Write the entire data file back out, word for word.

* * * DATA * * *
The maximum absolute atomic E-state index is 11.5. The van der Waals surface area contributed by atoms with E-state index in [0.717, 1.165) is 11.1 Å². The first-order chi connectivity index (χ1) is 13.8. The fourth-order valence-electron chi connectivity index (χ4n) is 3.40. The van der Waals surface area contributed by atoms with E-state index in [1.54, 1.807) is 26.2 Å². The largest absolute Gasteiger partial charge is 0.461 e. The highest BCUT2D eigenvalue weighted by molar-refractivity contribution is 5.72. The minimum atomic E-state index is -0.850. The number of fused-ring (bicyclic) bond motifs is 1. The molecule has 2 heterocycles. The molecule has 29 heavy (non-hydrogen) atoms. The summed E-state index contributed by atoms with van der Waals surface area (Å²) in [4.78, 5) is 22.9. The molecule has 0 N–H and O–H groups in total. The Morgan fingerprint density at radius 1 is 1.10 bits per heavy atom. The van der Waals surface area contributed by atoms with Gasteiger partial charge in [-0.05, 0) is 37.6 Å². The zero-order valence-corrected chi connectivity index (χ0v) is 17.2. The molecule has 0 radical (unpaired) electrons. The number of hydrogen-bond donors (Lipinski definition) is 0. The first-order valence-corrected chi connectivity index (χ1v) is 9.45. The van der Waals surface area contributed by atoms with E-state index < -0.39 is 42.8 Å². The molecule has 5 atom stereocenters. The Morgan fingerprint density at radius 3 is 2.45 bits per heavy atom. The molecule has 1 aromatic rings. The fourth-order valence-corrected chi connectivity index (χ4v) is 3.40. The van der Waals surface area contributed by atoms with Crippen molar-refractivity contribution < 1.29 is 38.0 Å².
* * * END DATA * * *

The maximum absolute atomic E-state index is 11.5. The van der Waals surface area contributed by atoms with E-state index in [0.717, 1.165) is 11.1 Å². The first-order chi connectivity index (χ1) is 13.8. The fourth-order valence-electron chi connectivity index (χ4n) is 3.40. The van der Waals surface area contributed by atoms with E-state index in [1.54, 1.807) is 26.2 Å². The largest absolute Gasteiger partial charge is 0.461 e. The highest BCUT2D eigenvalue weighted by molar-refractivity contribution is 5.72. The minimum atomic E-state index is -0.850. The number of fused-ring (bicyclic) bond motifs is 1. The molecule has 2 heterocycles. The molecule has 29 heavy (non-hydrogen) atoms. The summed E-state index contributed by atoms with van der Waals surface area (Å²) in [4.78, 5) is 22.9. The molecule has 0 N–H and O–H groups in total. The Morgan fingerprint density at radius 1 is 1.10 bits per heavy atom. The van der Waals surface area contributed by atoms with Gasteiger partial charge in [-0.05, 0) is 37.6 Å². The zero-order valence-corrected chi connectivity index (χ0v) is 17.2. The molecule has 0 radical (unpaired) electrons. The number of hydrogen-bond donors (Lipinski definition) is 0. The first-order valence-corrected chi connectivity index (χ1v) is 9.45. The van der Waals surface area contributed by atoms with E-state index < -0.39 is 42.8 Å². The molecule has 5 atom stereocenters. The Morgan fingerprint density at radius 3 is 2.45 bits per heavy atom. The molecule has 1 aromatic rings. The fourth-order valence-corrected chi connectivity index (χ4v) is 3.40. The van der Waals surface area contributed by atoms with Crippen molar-refractivity contribution < 1.29 is 38.0 Å².